Hypersonics – a good fit for the MOD, pivots, and industry

The 2021 Integrated Review (IR) called for the UK to adopt cutting edge technology and work with allies and partners to secure collective advantage over our potential adversaries.4 The accompanying Command Paper emphasised the importance of interoperability and burden sharing in the Indo-Pacific.5 

Hypersonic weapons represent a significant opportunity to do everything the IR and Command Paper asked: embrace cutting edge technology, work with partners, and support any intent to pivot.  Weapons that fly further and faster than their sub and supersonic counterparts are a welcome addition in overcoming the tyranny of Indo-Pacific distances and anti-area access denial (A2AD) bastions.  The US Army’s Long Range Hypersonic Weapon has a reported range of just under 3000km, making it capable of reaching mainland China from the Philippines.

The opposite may be true for hypersonic weapons in the much smaller, more congested European theatre of operations, where NATO’s current border with Russia is less than 1500km.  Range would not be as critical and their payload could be matched by their more numerous (and cheaper) sub and supersonic counterparts.  As James Bosbotinis said in 2020, ‘Hypersonic weapons should not be seen as a panacea, but a component of a wider precision strike capability.’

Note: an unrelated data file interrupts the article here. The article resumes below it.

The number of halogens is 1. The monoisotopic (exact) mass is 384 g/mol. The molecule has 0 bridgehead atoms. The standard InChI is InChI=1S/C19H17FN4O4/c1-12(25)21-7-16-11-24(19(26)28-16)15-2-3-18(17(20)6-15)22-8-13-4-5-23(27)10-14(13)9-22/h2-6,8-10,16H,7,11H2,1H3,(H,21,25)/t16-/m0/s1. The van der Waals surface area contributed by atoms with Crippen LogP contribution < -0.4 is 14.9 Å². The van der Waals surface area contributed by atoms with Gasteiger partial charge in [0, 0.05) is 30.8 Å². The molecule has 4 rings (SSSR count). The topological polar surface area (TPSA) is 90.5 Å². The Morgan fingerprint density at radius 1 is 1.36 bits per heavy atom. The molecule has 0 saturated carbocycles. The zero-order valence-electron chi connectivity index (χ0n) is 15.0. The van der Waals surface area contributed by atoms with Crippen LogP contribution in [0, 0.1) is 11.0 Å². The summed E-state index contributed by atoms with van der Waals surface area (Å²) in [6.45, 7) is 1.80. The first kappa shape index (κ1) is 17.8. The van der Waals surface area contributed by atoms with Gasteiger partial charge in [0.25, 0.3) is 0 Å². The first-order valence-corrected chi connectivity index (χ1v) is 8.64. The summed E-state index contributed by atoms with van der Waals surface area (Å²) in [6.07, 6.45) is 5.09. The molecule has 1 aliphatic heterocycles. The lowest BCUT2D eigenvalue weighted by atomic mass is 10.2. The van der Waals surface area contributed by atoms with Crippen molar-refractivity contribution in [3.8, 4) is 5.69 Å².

The US Air Force Air-Launched Rapid Response Weapon is loaded to a B52 bomber (US AIr Force Magazine)

Pitfalls, problems and alternatives?

As fearsome as hypersonic missiles may sound, they too have their limitations – the term ‘high speed hype’ is often used by their critics.  HCMs need to carry sufficient fuel to power their ramjet engines throughout the duration of their flight and are likely to carry a relatively small payload for their size.  Their speed means the sensor suite and guidance system on both HGVs and HCMs have to cope with the air around them being turned into a ‘thick plasma’.  

‘Developments in technology, particularly in hypersonic weapons, are changing the conduct of naval warfare.’6

In February 2022, the First Sea Lord (1SL) said that the Royal Navy was aiming to become a ‘global leader’ in hypersonic weapons.  1SL appears very upbeat, especially given the fact that the UK’s hypersonic cupboard is currently bare.  To put this in context, in 2023, the US Navy will begin installing the Conventional Global Strike HGV onto the 16,000 ton USS Zumwalt class destroyer.